UPDATE: CFPUA contractor did not obtain permit before removing trees

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NEW HANOVER COUNTY, NC (WWAY) –CFPUA is developing a new policy and reviewing current projects that require tree removal permits, after the City of Wilmington ordered the utility to stop clearing trees along River Road.

On Monday, CFPUA stopped the clearing of an easement it owns within the RiverLights subdivision after receiving a stop-work order from the City.

CFPUA says the work was part of the initial phase of a project to install a new 16-inch water main to serve residential and commercial customers in the southern part of New Hanover County, including portions of RiverLights.
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The area involves a 30-foot wide, 4,000 feet-long water main easement that runs through an undeveloped tract of land within RiverLights. CFPUA said only about 800 feet has been cleared so far and all work has been stopped.

CFPUA said their standard procedure has been that the construction contractor is required to obtain the tree removal permit as part of the work to prepare the easement for water or sewer main construction.

But in this case, CFPUA said the tree removal permit was not obtained by the contractor. This also implied that City staff was not aware of the tree removal activity until they received calls from nearby residents.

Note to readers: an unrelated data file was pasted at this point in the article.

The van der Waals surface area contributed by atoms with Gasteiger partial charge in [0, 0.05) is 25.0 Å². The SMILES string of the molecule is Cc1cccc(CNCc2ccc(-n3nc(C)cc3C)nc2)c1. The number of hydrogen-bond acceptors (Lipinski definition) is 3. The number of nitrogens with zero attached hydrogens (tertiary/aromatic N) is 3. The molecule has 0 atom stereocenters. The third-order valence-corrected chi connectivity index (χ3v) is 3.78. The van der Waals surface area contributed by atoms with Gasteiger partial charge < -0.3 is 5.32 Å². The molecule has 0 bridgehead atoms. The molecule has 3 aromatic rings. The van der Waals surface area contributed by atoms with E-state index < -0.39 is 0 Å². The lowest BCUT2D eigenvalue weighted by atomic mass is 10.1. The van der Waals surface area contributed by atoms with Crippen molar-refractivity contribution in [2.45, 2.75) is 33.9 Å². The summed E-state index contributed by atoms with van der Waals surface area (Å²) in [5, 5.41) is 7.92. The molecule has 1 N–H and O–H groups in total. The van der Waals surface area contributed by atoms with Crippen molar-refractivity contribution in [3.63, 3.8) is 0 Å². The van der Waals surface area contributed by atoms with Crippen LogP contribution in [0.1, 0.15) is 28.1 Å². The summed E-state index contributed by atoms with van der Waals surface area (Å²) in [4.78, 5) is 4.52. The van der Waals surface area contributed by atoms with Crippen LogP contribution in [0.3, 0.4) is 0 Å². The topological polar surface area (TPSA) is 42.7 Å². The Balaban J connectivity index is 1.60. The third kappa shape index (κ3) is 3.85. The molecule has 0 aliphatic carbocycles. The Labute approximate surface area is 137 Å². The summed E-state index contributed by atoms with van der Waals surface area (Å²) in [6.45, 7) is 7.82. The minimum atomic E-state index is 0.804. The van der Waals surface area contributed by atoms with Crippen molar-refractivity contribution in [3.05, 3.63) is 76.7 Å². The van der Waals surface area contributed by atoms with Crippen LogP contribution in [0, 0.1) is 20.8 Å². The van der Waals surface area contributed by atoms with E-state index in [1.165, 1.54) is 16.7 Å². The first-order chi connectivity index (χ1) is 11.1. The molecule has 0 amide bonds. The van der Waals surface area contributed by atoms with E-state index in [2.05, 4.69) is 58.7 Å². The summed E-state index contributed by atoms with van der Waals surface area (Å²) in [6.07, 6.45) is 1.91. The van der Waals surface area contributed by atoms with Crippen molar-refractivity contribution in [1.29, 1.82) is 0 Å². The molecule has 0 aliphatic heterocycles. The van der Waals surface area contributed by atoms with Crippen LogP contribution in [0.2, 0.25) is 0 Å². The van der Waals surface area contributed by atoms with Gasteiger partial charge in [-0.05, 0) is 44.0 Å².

One of those residents was Jonathan Deputy, who lives in Silva Terra. Deputy told us when River Road was moved closer to his neighborhood to make room for the RiverLights development, there was an agreement to leave a natural buffer of trees.

“Certainly they can’t come back and put up 50-year-old pine trees that have been put down,” said Deputy, when WWAY spoke with him on Tuesday.

CFPUA said they are working with the City to address specific concerns arising from the necessary tree removal in this water main easement, and how we can enhance intergovernmental communication about similar projects moving forward.

CFPUA will also look at options, based on input from the City and local property owners near the River Road easement, to provide a vegetative buffer in the area where trees were removed, while still minimizing risk of damage to the water main and allowing access for long-term maintenance.

CFPUA will develop a policy change to take on the task of obtaining the necessary permits for tree removal required for new construction. Also, they are reviewing all current CFPUA projects that require tree removal have obtained the necessary permit for this.